You know it now as the home of Staples, HomeSense, Marshall’s, 2001 Audio Video, and Robert Lowrey, piano experts, but the Hyde Park Plaza site at the southeast corner of Eglinton Avenue and Brentcliffe Road has a different destiny – to become the home of perhaps 3,000 people.
The plan for the plaza submitted to the City by long-time owner Hyde Park GP Inc. includes four residential towers of 16 to 28 storeys, ground floor retail, new public roads and two privately-owned, publicly accessible public spaces (“POPS”). There is also an off-site public parkland dedication and westerly expansion of the existing public park (Leonard Linton Park) to approximately Aerodrome Crescent, adjacent to the redevelopment site on the south side of Vanderhoof Avenue.
The City held its virtual community consultation on this application on April 4th. The issues raised by those attending echoed many of those raised by the Leaside Residents Association in its submission to North York Community Council on the preliminary staff report:
Tower heights and plan layout
Herbert Behrend from the Scenic Condos (east of the site) and residents of Thursfield Crescent (north of the site) expressed concerns about shadowing from the proposed four towers.
While appreciating the contribution of the extensive POPS to the open space on the site, there are also concerns about the proposed private (rather than public) east-west road, and whether this would reduce the opportunity for full tree growth and constrain future use of the space.
Mixed Use designation and “live-work” community
The provision of retail at the base of certain of the buildings which are otherwise residential does not meet the intent of the Mixed Use designation, especially given that these are former Employment-designated lands, located across Vanderhoof from existing Employment-designated lands. In the case of the RioCan lands (815-845 Eglinton Ave. East), the final approved plan included a 6-storey office building. (Admittedly, the RioCan lands continue to include a portion of Employment Lands, which the Hyde Park lands do not.)
Yes, the development is close to and driven by the arrival of the Eglinton Crosstown. However, it should strive to be a true “live-work community,” with a significant employment producing component on-site, other than just retail.
Traffic issues from the interface of industrial and residential uses
The Brentcliffe and Eglinton intersection acts as a major exit (eastbound to the Don Valley Parkway) for truck traffic from Leaside Business Park businesses. However, the Hyde Park development is expected to bring a major increase in pedestrian traffic using the intersection, especially as the Brentcliffe and Eglinton intersection is on the direct walking route to the nearby Laird LRT station. Mary Chong, spokesperson for the Leaside Business Park Assn (LBPA), in her comments recognized this concern, and suggested that the safer corner design proposed by the Renew Overlea Plan for the Beth Nealson/Thorncliffe Park Drive/Overlea Boulevard intersection would be a good model to emulate.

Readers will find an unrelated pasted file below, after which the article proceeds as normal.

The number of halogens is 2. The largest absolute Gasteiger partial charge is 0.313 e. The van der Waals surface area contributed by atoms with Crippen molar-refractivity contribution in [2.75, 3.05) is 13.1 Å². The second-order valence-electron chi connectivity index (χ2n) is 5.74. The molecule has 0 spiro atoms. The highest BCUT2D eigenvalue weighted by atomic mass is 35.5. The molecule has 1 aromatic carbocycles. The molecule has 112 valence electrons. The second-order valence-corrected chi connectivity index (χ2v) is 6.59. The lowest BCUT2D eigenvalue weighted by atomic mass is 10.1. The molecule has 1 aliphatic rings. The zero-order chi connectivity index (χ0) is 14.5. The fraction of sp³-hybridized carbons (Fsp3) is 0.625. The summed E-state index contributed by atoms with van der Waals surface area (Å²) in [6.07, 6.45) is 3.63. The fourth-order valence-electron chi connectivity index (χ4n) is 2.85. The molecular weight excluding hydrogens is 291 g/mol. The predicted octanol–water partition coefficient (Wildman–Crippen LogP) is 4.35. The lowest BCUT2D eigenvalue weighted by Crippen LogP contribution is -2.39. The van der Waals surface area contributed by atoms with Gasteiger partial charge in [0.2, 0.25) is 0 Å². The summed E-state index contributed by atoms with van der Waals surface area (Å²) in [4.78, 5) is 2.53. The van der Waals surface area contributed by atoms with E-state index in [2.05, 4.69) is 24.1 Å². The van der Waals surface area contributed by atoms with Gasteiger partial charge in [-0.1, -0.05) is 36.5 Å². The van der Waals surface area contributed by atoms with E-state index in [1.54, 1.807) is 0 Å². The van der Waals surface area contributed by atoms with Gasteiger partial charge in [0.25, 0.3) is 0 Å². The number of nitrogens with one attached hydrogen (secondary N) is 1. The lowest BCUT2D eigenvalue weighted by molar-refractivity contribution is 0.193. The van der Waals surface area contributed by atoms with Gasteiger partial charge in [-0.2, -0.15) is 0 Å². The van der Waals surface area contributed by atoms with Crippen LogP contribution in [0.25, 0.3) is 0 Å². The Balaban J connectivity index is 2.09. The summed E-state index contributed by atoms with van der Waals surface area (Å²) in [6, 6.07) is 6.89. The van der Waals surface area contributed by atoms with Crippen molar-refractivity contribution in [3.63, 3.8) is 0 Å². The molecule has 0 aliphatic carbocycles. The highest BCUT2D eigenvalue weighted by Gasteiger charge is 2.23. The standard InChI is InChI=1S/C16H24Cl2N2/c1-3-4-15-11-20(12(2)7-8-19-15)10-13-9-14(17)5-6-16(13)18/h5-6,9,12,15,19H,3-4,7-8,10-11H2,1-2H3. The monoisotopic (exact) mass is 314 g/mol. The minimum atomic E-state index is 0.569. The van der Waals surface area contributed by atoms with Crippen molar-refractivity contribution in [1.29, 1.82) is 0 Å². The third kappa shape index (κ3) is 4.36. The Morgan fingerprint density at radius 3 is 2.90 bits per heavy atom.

Vanderhoof greenway and ravine link
The approved Laird in Focus Plan (OPA 450) included important streetscape and other green improvements that need to be activated as part of this development. Vanderhoof Ave. should connect to existing and future parks and open spaces, and provide:
- A multi-use path and sidewalk on the north side of Vanderhoof
- Additional trees within the setback area to create a double row of trees as envisioned by OPA 450.
Creation of an all-weather trail connection from Vanderhoof to the West Don Trail would open up an amazing “loop trail” opportunity for new residents, and create nearby access to longer distance trail options.
While the Leaside (Bayview) Station lies within what the City is calling the Protected Major Transit Station Area (PMTSA), it appears the Laird station is not. This means that the Hyde Park development project, lying as it does in the radius of the Laird LRT station, will not be part of Inclusive Zoning and its affordable unit requirements. It appears that the only provision for affordable housing in the development would be as a result of allocated Section 37 funding, not as a City requirement.
With a total of over 4,000 units in the three new tower developments in Leaside East (815-845, 939, and 943-963 Eglinton Ave.), we may expect an additional 8,000 residents or more. There is widespread concern over the adequacy of existing community services and physical infrastructure to support all the development projects along Eglinton Avenue. For example, there is presently insufficient capacity in local schools.
Want to learn more about the major developments along Eglinton in Leaside that are linked to the coming of the Eglinton Crosstown? Join Geoff on a Jane’s Walk on the weekend of May 6-8th. For more information: www.janeswalkfestivalto.com/festivalschedule.